In the meantime, the Grain Marketing Board (GMB) will continue selling the wheat to the millers at the old price of $12 339 per tonne. On a projected output of 200 000 tonnes, the total subsidy for wheat alone would be $41 billion (revalued).
This is before working out the subsidy on the balance of 200 000 tonnes to be imported, which by our calculation, based on the information in this Wednesday’s Herald, would amount to a further $17 billion. At the auction rate, it works out cheaper to import wheat than buy it from farmers!
So in addition to the subsidies that the farmers got, the cost of which will be borne by the fiscus/RBZ, the nation will be saddled with huge losses by the GMB which will manifest themselves in higher taxes and inflation. If farmers were to get the above inflation producer price, then why were they availed all the subsidies? Kind of difficult question to address but down the line, the impact of this double whammy will be felt when one takes a trip to the supermarket.
Coming to the markets, it appears that the low interest regime is here to stay with the yield on the 91-day treasury bill being reduced from the previous 200% to 66,93% per annum. On a compounded basis, assuming rollover every quarter, the yield works out to 85,68% per annum. Other tenors like the six months and one year are attracting straight yields of 100% and 150% per annum. So with inflation currently at 1 204,6% for August and with projections of close to 2 000% by December, it becomes difficult to justify investing in the money market, even for two hours.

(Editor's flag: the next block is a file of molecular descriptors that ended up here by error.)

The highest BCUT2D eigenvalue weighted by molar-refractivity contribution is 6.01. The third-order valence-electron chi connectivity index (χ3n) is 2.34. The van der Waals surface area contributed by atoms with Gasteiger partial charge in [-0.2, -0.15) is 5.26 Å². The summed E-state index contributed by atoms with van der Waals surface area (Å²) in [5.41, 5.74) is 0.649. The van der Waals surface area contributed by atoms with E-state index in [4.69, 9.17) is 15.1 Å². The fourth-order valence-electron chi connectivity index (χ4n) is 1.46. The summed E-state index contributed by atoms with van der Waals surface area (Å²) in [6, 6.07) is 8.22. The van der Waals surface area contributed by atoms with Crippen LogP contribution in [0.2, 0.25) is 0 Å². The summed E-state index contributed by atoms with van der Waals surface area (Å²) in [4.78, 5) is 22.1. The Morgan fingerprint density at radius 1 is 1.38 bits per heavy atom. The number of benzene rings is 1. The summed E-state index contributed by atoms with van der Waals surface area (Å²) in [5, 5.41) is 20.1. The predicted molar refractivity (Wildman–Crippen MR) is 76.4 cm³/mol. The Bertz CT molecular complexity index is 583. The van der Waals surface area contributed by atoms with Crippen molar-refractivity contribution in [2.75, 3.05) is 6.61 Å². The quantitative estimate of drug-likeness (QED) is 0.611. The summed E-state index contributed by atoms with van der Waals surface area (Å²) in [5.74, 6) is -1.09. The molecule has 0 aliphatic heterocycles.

The result of the low interest rate environment has been an aggressive switch to equities, foreign currency, motor vehicles and real estate. The stock market, which is usually the first option, has enjoyed a considerable amount of buoyancy in the last two weeks, with the benchmark industrial index gaining 49,48% since the September 15. Players in the other three markets will accede to the fact that since the middle of the month market values have appreciated significantly.
Inflation comes with it volatility in policies such that the sustainability of the current low interest regime environment with its attendant inflationary consequences is being questioned. The biggest worry is the asset price inflation bubble that is being created. Asset price inflation has the psychological effect of making holders of assets feel rich and in that, they tend to spend and borrow more based on the valuation of their assets. This results in demand-push inflation and a potentially overstretched property market and banking sector. Fair and fine, but the problem reveals itself when the time for a correction comes. Case studies in a number of countries including Japan show that when an asset price bubble bursts, it leads the country into a deep recession accompanied by a weakened financial and property sector.
Whether the IMF and all other forecasters (detractors) or the government forecasters are right or wrong, it is now only a question of time before either party is vindicated.